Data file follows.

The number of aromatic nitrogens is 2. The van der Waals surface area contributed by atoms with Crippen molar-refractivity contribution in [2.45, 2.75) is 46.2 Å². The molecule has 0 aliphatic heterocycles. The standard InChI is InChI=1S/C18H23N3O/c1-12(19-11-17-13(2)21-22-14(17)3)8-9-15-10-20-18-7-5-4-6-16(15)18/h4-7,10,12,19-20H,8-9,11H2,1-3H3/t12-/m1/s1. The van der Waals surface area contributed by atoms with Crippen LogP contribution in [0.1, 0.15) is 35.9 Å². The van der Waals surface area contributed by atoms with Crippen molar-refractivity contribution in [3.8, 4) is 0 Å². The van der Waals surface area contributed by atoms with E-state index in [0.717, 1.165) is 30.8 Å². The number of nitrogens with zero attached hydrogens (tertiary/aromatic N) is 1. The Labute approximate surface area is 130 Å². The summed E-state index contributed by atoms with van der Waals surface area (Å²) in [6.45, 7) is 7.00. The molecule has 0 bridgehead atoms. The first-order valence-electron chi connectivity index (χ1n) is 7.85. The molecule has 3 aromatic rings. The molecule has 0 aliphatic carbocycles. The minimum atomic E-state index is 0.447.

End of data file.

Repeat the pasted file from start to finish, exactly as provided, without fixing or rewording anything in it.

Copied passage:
The number of aromatic nitrogens is 2. The van der Waals surface area contributed by atoms with Crippen molar-refractivity contribution in [2.45, 2.75) is 46.2 Å². The molecule has 0 aliphatic heterocycles. The standard InChI is InChI=1S/C18H23N3O/c1-12(19-11-17-13(2)21-22-14(17)3)8-9-15-10-20-18-7-5-4-6-16(15)18/h4-7,10,12,19-20H,8-9,11H2,1-3H3/t12-/m1/s1. The van der Waals surface area contributed by atoms with Crippen LogP contribution in [0.1, 0.15) is 35.9 Å². The van der Waals surface area contributed by atoms with Crippen molar-refractivity contribution in [3.8, 4) is 0 Å². The van der Waals surface area contributed by atoms with E-state index in [0.717, 1.165) is 30.8 Å². The number of nitrogens with zero attached hydrogens (tertiary/aromatic N) is 1. The Labute approximate surface area is 130 Å². The summed E-state index contributed by atoms with van der Waals surface area (Å²) in [6.45, 7) is 7.00. The molecule has 0 bridgehead atoms. The first-order valence-electron chi connectivity index (χ1n) is 7.85. The molecule has 3 aromatic rings. The molecule has 0 aliphatic carbocycles. The minimum atomic E-state index is 0.447.